Data is the new oil. Big data means big dollars. Your customers are your data. Every week now, it seems there’s a new mantra about big data and its potential impact on marketing.
But, are marketers tuning in? Are they beginning to take advantage of all that big data analytics has to offer?
Based on the latest research, I’d have to say the answer to those questions is, unequivocally, “Not yet.”
As eMarketer reports, a recent study revealed that most marketers find less than half of all the analytics data they collect is actually useful for decision-making. Only 10 percent thought a strong majority of analytics data was helpful, and less than one-third said somewhere between half and three-quarters of all data was useful.
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The CEB found that on average, marketers depend on data for a mere 11 percent of all customer-related decisions, signaling what could be construed as a stubborn dependence on gut instincts –an unwillingness to change that can be disastrous in today’s marketplace.
“. . .in today’s volatile business environment, judgment built from past experience is increasingly unreliable. With consumer behaviors in flux, once-valid assumptions (e.g., “older consumers don’t use Facebook or send text messages”) can quickly become outdated,” Spenner and Bird write.
So, does that mean gut instinct and experience are now completely obsolete? Should marketing decisions be made solely on the basis of big data analytics?
I’ll concede this point: Marketers may be “flunking” the big data test now. But, I’d hate to see the industry become so obsessed with data that next year, marketers end up flunking the art of marketing test –that would have disastrous consequences, too. After all, the key for drive business growth today is to strike a balance between the science and the art of marketing.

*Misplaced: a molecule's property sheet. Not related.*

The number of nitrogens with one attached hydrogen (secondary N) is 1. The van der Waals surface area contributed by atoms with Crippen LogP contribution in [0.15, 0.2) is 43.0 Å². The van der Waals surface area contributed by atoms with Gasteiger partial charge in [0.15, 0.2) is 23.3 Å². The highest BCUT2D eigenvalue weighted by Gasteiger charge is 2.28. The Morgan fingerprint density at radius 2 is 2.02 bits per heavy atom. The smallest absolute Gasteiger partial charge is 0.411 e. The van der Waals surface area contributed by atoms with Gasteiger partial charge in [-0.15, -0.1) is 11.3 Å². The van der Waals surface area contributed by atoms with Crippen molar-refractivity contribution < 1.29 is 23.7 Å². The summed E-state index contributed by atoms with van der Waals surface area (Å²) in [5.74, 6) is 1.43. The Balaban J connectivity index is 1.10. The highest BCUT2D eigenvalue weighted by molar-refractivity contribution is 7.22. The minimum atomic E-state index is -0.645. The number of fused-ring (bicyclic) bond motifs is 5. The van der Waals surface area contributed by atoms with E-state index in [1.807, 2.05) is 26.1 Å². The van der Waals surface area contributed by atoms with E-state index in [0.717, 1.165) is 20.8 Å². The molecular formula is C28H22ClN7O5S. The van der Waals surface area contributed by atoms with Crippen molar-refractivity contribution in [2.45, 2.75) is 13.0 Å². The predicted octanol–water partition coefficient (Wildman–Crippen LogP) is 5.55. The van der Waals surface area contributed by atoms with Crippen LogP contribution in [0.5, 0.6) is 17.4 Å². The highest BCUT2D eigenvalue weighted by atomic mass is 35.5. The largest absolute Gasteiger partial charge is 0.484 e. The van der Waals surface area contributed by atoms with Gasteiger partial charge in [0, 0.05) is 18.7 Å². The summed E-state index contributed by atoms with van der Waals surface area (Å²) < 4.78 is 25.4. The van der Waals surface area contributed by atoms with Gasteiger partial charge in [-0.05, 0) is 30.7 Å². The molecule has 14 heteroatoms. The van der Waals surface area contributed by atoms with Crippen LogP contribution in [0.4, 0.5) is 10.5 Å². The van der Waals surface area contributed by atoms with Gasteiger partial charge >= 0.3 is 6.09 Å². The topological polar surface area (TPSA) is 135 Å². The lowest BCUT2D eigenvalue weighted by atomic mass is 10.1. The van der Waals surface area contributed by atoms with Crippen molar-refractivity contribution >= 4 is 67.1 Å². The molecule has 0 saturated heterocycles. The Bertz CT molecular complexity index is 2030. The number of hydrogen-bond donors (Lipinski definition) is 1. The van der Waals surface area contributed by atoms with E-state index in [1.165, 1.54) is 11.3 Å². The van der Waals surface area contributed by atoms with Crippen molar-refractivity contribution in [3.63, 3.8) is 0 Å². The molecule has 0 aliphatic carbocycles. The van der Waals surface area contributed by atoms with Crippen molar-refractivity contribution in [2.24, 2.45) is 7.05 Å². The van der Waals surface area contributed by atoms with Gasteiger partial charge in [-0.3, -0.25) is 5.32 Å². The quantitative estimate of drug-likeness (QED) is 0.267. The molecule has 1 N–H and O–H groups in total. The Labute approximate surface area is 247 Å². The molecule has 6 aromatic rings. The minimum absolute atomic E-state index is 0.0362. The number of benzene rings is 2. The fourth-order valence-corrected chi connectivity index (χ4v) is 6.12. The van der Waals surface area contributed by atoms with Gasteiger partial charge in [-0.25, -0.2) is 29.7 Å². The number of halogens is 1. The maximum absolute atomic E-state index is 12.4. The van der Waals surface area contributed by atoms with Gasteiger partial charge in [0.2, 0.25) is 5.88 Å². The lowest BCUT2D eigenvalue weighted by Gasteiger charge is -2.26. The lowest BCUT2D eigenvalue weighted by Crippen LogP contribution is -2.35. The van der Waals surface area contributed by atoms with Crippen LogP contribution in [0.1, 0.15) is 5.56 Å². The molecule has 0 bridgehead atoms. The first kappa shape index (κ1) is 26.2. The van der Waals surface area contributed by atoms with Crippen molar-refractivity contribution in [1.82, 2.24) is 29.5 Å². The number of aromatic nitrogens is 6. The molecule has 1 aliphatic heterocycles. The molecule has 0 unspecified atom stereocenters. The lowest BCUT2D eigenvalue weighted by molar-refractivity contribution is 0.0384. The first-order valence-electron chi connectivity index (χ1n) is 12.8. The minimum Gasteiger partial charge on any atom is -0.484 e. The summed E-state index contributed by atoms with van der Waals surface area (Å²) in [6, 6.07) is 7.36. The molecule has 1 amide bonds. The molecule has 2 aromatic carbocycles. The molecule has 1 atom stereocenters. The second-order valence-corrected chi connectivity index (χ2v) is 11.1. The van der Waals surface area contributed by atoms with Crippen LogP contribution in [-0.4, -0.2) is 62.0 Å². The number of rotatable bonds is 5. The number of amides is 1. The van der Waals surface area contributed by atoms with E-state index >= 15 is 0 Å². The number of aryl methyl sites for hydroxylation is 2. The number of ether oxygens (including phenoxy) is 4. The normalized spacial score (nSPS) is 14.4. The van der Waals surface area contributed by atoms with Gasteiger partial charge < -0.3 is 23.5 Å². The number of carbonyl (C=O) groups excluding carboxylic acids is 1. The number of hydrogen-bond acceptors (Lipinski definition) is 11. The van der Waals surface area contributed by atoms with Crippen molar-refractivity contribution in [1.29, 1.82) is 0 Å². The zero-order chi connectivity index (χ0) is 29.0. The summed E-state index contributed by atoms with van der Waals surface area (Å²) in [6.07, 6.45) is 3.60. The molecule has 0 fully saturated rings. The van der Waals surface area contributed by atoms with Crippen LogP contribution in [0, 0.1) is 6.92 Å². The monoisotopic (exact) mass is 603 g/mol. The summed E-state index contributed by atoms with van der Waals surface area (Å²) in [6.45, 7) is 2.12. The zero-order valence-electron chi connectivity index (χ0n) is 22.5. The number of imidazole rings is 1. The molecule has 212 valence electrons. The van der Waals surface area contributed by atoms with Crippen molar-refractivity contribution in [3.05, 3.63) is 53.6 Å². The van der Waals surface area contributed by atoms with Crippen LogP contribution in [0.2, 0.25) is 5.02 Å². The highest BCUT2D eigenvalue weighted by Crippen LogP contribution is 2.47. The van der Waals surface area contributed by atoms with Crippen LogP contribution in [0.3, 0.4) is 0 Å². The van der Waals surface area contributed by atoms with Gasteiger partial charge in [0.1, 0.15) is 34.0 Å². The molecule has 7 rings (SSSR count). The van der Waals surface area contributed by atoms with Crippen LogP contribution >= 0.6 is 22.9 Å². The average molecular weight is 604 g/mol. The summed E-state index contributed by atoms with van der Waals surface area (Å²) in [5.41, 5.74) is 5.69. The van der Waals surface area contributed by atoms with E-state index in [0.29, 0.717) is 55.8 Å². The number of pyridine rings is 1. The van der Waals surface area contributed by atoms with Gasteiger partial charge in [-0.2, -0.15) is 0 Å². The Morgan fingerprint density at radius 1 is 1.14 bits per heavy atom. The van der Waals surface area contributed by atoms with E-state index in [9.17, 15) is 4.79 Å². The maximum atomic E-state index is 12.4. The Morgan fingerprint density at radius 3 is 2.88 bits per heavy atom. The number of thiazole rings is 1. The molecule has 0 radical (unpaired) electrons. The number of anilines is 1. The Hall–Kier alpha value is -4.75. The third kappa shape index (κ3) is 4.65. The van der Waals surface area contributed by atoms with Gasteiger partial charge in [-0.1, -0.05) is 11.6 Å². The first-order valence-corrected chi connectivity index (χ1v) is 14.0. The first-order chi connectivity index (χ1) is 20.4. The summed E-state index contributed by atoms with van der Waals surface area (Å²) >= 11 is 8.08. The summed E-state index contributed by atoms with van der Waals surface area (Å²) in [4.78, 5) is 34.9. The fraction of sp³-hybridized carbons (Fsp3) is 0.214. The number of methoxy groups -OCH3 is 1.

Sure, technology is critical to improve performance and processes so marketers can offer relevant, integrated campaigns that enhance the customer experience and deliver higher ROI. But even so, experience and creativity play critical roles, as well. Marketers still must understand prospects and customers as individuals, each with their own individual preferences and behaviors. Technology is a tool to help you do that job better.
Even Spenner and Bird caution marketers not to become “dangerously distracted by data.” To them, successful marketers need to hone these three key qualities, which as I see it, blend both science and art:
- comfort with ambiguity
- ability to ask strategic questions based on data
- narrow focus on higher-order goals
“Together, these traits help (them) filter out noise and apply only the insights or data points that truly matter for long-term success,” they conclude. “As marketers get better access to raw numbers and big data keeps growing, the importance of this filtering ability will only intensify.”